Marie’s Crisis

On a side street in the village, there is a little booze joint with a piano.  It’s in the basement of a narrow townhouse.  The floors are sticky and the writing on the bathroom walls mostly forgettable but sometimes funny and tragic.  Drinks are never a fantastic pour, but they’re cheap and the price fair.  People don’t come for the hooch; they come for the music and the community.  It is church for people who love show tunes more than god.

If the Lovely Man is behind the piano when he peers through the window, Marcus comes down the steps and makes his way through the throng to the bar.  He won’t stay if the younger one is there, the one who tosses his hair around and plays the keys heavy, who purses his lips to say things that are snide but never witty.

The Lovely Man has a gentle smile and the kind of hands one wants to see at a keyboard.  They’re long and slender hands, pale and elegant hands.  If Marcus stays late enough, nursing first one and then another snifter of bourbon, most of the crowd will clear.  The Jersey thrill seekers will leave first, in their nice long coats, and all the way home they’ll probably chatter about the songs and voices. The young bloods who came in groups will leave in pairs.  Finally the stage queens will slip out into the night, swishy old cats with short prowls home.

At this late hour only a few remain, the shy ones who wanted to sing all night, but hadn’t found the moment or the courage.  For such a small group, at two in the morning, the Lovely Man plays any song he knows, even if it’s not Broadway, which is the rule of the bar.  It’s a rule the young one with the hair keeps jealously and without humor.   Not the Lovely Man.  He and his stragglers want to hear and to play and to sing what is soft and blue.  Their hearts and notes break over lyrics written for molasses voices that pour slow.  What they like best isn’t for shouting.  These last singers, these patient souls, are the sweet remains of the long evening, the honey to cajole from the bottom of the teacup. There’s always some new faces, but many have been coming for years.  Marcus knows a few of them by name.

He knows Miss Katina, who always tells new lies and never repeats one or tells the truth.  She’s told him her name is Anthema, Cheryl, Nefertihiti and Butterfly Moon.  He sticks with Miss Katina because that was the first one he knew. She sings from deep in her big belly, up and up through her nose and out over her teeth.  Once she told him how her daughter died – freezing in the night on a roadside in Virginia – and how she could never again sing ‘Autumn Leaves’.  She wept so mournfully, he almost believed her.

Old Sam sits by himself, a wasted little elf with silver and jet curls, with a speaking voice dry and lonely.  When he sings ‘Three Coins in a Fountain’ he has a rich baritone that seems not to belong to him.  The surprise he causes delights him.  His eyes crinkle when he sees jaws dropping.  He eats up the applause with kid delight and no one wants to stop beating their hands together for him.  When the claps at last subside, there’s a gentle sadness that steals back into his blue eyes.  He turns toward the table where he sits, the smile fading, but not quite leaving him.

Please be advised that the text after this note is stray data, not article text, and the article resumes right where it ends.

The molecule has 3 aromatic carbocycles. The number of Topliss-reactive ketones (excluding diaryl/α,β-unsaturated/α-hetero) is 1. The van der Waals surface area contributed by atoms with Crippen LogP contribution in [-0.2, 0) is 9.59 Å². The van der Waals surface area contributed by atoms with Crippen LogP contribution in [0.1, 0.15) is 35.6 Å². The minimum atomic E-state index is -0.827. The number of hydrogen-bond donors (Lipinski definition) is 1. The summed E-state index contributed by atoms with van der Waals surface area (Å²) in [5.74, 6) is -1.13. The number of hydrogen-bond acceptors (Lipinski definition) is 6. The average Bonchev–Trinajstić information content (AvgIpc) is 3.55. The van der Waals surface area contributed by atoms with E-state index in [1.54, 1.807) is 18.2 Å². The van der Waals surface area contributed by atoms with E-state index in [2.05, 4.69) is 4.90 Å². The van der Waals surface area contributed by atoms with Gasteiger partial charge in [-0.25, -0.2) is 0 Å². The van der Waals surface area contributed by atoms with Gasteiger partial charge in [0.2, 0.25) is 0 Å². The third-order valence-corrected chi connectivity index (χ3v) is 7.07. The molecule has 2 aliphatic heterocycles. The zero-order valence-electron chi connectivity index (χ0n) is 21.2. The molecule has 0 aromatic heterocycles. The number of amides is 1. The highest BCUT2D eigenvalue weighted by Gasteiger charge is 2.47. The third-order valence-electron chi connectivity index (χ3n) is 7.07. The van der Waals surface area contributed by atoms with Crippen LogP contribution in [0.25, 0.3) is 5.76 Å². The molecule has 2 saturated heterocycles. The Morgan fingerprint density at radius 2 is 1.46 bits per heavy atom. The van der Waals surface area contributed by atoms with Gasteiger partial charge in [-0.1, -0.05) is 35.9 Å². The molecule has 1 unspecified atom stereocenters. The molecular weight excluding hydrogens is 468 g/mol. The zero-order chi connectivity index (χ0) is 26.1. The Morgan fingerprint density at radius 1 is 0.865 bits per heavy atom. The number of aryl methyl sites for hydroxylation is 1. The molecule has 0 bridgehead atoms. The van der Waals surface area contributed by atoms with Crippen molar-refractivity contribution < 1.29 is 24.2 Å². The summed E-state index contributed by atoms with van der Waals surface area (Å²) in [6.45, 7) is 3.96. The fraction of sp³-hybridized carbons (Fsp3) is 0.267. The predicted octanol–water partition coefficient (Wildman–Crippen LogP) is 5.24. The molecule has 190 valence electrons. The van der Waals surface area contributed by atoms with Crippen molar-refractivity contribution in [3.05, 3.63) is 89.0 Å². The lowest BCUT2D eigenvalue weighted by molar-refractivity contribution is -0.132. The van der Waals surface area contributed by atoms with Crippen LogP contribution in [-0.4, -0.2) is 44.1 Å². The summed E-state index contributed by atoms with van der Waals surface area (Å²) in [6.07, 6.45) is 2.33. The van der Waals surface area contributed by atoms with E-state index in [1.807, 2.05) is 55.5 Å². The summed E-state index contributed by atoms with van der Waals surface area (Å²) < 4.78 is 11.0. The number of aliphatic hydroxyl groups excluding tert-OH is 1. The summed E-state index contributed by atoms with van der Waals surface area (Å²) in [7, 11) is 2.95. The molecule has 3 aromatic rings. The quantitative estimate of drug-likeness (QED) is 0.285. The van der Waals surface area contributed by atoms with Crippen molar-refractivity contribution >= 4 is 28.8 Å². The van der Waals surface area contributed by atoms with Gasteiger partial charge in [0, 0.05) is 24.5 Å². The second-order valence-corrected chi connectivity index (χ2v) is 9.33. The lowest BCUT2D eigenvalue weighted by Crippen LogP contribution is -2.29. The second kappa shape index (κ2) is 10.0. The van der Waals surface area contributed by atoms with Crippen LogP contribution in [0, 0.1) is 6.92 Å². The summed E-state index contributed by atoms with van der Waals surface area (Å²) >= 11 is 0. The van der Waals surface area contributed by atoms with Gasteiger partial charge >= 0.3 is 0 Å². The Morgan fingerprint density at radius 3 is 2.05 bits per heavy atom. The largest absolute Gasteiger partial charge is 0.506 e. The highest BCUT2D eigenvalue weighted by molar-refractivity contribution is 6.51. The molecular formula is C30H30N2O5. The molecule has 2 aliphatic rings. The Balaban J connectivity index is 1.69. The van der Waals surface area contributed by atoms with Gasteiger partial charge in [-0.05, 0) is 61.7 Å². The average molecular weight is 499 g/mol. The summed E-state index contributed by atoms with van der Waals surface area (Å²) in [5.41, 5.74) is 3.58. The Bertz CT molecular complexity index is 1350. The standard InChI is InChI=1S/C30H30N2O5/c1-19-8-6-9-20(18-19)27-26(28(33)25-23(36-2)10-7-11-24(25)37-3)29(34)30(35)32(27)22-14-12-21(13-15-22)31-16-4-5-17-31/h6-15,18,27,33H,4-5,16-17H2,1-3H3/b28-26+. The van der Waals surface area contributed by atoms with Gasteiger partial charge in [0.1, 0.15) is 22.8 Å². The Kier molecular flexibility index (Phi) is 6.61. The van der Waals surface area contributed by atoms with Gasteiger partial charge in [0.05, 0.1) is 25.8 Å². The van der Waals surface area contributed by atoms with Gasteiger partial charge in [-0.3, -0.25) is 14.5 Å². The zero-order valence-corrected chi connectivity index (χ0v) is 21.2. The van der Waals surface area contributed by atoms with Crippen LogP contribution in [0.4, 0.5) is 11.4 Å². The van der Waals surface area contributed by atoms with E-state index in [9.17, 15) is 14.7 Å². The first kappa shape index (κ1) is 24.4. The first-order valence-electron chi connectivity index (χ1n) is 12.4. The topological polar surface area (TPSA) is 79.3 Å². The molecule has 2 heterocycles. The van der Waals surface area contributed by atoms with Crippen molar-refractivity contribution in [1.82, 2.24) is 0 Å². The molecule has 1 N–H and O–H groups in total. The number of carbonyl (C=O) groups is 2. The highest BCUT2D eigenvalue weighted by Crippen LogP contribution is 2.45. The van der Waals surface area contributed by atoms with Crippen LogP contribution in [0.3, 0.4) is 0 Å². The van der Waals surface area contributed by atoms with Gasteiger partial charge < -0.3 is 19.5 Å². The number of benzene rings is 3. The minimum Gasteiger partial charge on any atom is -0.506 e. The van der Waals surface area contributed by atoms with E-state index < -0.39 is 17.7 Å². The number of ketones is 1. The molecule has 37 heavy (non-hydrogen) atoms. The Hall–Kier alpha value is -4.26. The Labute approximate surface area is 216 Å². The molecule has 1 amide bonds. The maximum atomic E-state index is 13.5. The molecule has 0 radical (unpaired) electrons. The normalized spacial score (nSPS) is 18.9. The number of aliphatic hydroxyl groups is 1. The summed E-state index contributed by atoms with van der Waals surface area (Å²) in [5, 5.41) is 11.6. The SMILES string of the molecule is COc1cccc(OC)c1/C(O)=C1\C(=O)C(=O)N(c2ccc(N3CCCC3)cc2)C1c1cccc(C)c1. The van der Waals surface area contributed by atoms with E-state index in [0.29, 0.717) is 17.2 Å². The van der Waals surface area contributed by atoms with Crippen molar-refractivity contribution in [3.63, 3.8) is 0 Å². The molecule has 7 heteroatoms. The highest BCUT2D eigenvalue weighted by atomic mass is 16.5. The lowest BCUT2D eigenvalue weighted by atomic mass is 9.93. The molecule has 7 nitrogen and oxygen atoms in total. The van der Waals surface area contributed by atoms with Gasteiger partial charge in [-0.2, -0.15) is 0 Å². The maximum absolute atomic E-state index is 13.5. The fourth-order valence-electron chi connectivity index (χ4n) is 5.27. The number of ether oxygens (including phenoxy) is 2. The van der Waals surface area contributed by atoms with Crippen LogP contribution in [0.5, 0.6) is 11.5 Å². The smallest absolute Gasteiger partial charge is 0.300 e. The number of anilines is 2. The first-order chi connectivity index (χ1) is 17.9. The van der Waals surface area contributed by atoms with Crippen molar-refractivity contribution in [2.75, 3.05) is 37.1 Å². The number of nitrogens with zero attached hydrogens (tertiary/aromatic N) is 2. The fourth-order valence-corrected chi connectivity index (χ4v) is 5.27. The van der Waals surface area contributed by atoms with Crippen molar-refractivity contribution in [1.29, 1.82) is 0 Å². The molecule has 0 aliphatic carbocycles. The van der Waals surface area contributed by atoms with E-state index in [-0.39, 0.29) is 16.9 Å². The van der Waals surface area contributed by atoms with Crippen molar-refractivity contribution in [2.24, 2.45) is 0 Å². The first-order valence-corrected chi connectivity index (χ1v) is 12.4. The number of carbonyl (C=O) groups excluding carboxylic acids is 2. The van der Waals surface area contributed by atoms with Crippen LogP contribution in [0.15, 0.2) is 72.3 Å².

The stout man with the opera voice sings things like no one else, songs with Italian words that make him throw out his hands when he trills them. Marcus doesn’t know his name, but he thinks of him as Senor Lieberman.  His affectation is Italian, and clearly his appetite, but there’s something about him that makes one think he grew up in the back of a Jewish deli.  He reminds Marcus of a boy named Ira, who he loved when his hair was still golden.   The senor has mastered something that would never fly at the Met.  He renders opera small and tender, making the epic explosions into soft confessions for the midnight hour.  Maybe it’s something about the way he sings that makes Marcus remember past loves.  He cries every time, clasping the senor’s hand fervently and whispering, “You bastard.”

Before the bar closes and the others shuffle out, the Lovely Man casts Marcus a glance from under his long lashes.  He smiles and says, “We can’t turn out the lights until you sing us out.”  Marcus blushes and he wants to protest, but he won’t because it seems silly when all the others mustered the courage.  He smiles back at the Lovely Man and they begin.

When Marcus sings, he starts rough and ends sweet.  The engine needs to warm.  If the first song is short, he’s usually asked to do another.  His poor voice is broken, he was told long ago, but he made it into something of his own.  It’s a woman’s voice, but a woman who had it bad from the word go.  She’s tough and hard and bittersweet, but more sweet than bitter, not that she’d want that to get around.  When he sings ‘All of Me’, people look away – it feels like peering into a window – but they listen close.

These nights, Marcus walks home in a glow, the music of the others still lingering close, like voices of people he lost along other walks along his way.  They come back to him through the singing, and they stay to put him to bed.

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